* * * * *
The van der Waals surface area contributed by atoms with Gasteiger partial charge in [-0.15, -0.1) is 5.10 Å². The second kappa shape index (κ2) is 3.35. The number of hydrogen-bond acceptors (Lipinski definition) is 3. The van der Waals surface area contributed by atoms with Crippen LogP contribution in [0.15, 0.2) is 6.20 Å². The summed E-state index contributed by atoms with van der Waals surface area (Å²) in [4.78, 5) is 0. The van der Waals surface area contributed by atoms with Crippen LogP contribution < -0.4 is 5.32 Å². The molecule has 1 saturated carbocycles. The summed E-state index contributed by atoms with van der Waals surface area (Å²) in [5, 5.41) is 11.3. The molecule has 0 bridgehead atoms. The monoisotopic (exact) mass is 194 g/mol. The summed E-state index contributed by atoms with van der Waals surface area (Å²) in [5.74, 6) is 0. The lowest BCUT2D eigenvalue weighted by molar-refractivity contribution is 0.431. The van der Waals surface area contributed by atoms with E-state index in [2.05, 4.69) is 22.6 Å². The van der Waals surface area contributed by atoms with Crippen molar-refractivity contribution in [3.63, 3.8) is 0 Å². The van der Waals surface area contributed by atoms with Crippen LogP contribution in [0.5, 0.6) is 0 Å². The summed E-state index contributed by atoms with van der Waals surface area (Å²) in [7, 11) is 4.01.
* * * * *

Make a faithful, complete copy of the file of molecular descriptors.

The van der Waals surface area contributed by atoms with Gasteiger partial charge in [-0.15, -0.1) is 5.10 Å². The second kappa shape index (κ2) is 3.35. The number of hydrogen-bond acceptors (Lipinski definition) is 3. The van der Waals surface area contributed by atoms with Crippen LogP contribution in [0.15, 0.2) is 6.20 Å². The summed E-state index contributed by atoms with van der Waals surface area (Å²) in [4.78, 5) is 0. The van der Waals surface area contributed by atoms with Crippen LogP contribution < -0.4 is 5.32 Å². The molecule has 1 saturated carbocycles. The summed E-state index contributed by atoms with van der Waals surface area (Å²) in [5, 5.41) is 11.3. The molecule has 0 bridgehead atoms. The monoisotopic (exact) mass is 194 g/mol. The summed E-state index contributed by atoms with van der Waals surface area (Å²) in [5.74, 6) is 0. The lowest BCUT2D eigenvalue weighted by molar-refractivity contribution is 0.431. The van der Waals surface area contributed by atoms with E-state index in [2.05, 4.69) is 22.6 Å². The van der Waals surface area contributed by atoms with Crippen molar-refractivity contribution in [3.63, 3.8) is 0 Å². The van der Waals surface area contributed by atoms with Crippen LogP contribution in [0.5, 0.6) is 0 Å². The summed E-state index contributed by atoms with van der Waals surface area (Å²) in [7, 11) is 4.01.